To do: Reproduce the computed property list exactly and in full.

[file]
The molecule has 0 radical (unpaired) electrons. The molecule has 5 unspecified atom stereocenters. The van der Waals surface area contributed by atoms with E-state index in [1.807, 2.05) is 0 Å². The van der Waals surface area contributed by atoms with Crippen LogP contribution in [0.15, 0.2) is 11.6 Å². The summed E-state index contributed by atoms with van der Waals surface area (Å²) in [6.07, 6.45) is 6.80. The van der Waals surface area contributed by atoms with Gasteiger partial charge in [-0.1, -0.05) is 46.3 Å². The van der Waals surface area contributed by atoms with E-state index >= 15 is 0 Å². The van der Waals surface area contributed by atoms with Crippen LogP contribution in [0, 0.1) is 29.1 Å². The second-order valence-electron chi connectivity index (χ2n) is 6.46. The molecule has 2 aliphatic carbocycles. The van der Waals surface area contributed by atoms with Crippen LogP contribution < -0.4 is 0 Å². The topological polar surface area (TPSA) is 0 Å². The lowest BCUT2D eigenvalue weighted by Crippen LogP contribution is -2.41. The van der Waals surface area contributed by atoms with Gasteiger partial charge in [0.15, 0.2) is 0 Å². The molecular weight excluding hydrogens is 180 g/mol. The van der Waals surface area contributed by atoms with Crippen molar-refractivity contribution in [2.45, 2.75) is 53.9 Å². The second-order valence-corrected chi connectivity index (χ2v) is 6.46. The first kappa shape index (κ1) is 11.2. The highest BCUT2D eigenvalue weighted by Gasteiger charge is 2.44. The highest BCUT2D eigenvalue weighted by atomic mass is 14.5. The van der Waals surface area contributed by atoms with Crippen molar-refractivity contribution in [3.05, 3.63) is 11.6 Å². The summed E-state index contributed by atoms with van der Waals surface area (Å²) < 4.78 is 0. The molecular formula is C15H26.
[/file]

The molecule has 0 radical (unpaired) electrons. The molecule has 5 unspecified atom stereocenters. The van der Waals surface area contributed by atoms with E-state index in [1.807, 2.05) is 0 Å². The van der Waals surface area contributed by atoms with Crippen LogP contribution in [0.15, 0.2) is 11.6 Å². The summed E-state index contributed by atoms with van der Waals surface area (Å²) in [6.07, 6.45) is 6.80. The van der Waals surface area contributed by atoms with Gasteiger partial charge in [-0.1, -0.05) is 46.3 Å². The van der Waals surface area contributed by atoms with E-state index >= 15 is 0 Å². The van der Waals surface area contributed by atoms with Crippen LogP contribution in [0, 0.1) is 29.1 Å². The second-order valence-electron chi connectivity index (χ2n) is 6.46. The molecule has 2 aliphatic carbocycles. The van der Waals surface area contributed by atoms with Crippen LogP contribution < -0.4 is 0 Å². The topological polar surface area (TPSA) is 0 Å². The lowest BCUT2D eigenvalue weighted by Crippen LogP contribution is -2.41. The van der Waals surface area contributed by atoms with Gasteiger partial charge in [0.15, 0.2) is 0 Å². The molecular weight excluding hydrogens is 180 g/mol. The van der Waals surface area contributed by atoms with Crippen molar-refractivity contribution in [2.45, 2.75) is 53.9 Å². The second-order valence-corrected chi connectivity index (χ2v) is 6.46. The first kappa shape index (κ1) is 11.2. The highest BCUT2D eigenvalue weighted by Gasteiger charge is 2.44. The highest BCUT2D eigenvalue weighted by atomic mass is 14.5. The van der Waals surface area contributed by atoms with Crippen molar-refractivity contribution in [3.05, 3.63) is 11.6 Å². The summed E-state index contributed by atoms with van der Waals surface area (Å²) < 4.78 is 0. The molecular formula is C15H26.